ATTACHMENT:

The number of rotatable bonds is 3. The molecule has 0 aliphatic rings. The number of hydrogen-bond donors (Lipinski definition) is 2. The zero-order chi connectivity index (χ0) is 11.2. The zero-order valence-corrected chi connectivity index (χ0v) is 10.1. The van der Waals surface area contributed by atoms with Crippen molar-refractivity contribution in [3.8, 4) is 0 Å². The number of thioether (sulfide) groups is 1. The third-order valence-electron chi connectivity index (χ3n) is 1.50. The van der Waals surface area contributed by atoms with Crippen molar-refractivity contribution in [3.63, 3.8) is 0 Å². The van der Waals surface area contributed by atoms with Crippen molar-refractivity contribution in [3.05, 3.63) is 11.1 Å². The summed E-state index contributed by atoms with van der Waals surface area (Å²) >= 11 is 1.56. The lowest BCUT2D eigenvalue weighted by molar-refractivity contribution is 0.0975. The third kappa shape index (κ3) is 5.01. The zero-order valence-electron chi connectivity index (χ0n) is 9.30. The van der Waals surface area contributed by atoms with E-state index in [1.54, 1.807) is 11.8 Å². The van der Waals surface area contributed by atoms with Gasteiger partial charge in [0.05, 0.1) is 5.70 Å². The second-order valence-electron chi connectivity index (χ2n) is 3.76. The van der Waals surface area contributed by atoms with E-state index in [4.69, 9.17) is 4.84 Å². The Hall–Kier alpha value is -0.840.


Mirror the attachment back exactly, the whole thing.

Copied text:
The number of rotatable bonds is 3. The molecule has 0 aliphatic rings. The number of hydrogen-bond donors (Lipinski definition) is 2. The zero-order chi connectivity index (χ0) is 11.2. The zero-order valence-corrected chi connectivity index (χ0v) is 10.1. The van der Waals surface area contributed by atoms with Crippen molar-refractivity contribution in [3.8, 4) is 0 Å². The number of thioether (sulfide) groups is 1. The third-order valence-electron chi connectivity index (χ3n) is 1.50. The van der Waals surface area contributed by atoms with Crippen molar-refractivity contribution in [3.63, 3.8) is 0 Å². The van der Waals surface area contributed by atoms with Crippen molar-refractivity contribution in [3.05, 3.63) is 11.1 Å². The summed E-state index contributed by atoms with van der Waals surface area (Å²) >= 11 is 1.56. The lowest BCUT2D eigenvalue weighted by molar-refractivity contribution is 0.0975. The third kappa shape index (κ3) is 5.01. The zero-order valence-electron chi connectivity index (χ0n) is 9.30. The van der Waals surface area contributed by atoms with E-state index in [1.54, 1.807) is 11.8 Å². The van der Waals surface area contributed by atoms with Gasteiger partial charge in [0.05, 0.1) is 5.70 Å². The second-order valence-electron chi connectivity index (χ2n) is 3.76. The van der Waals surface area contributed by atoms with E-state index in [4.69, 9.17) is 4.84 Å². The Hall–Kier alpha value is -0.840.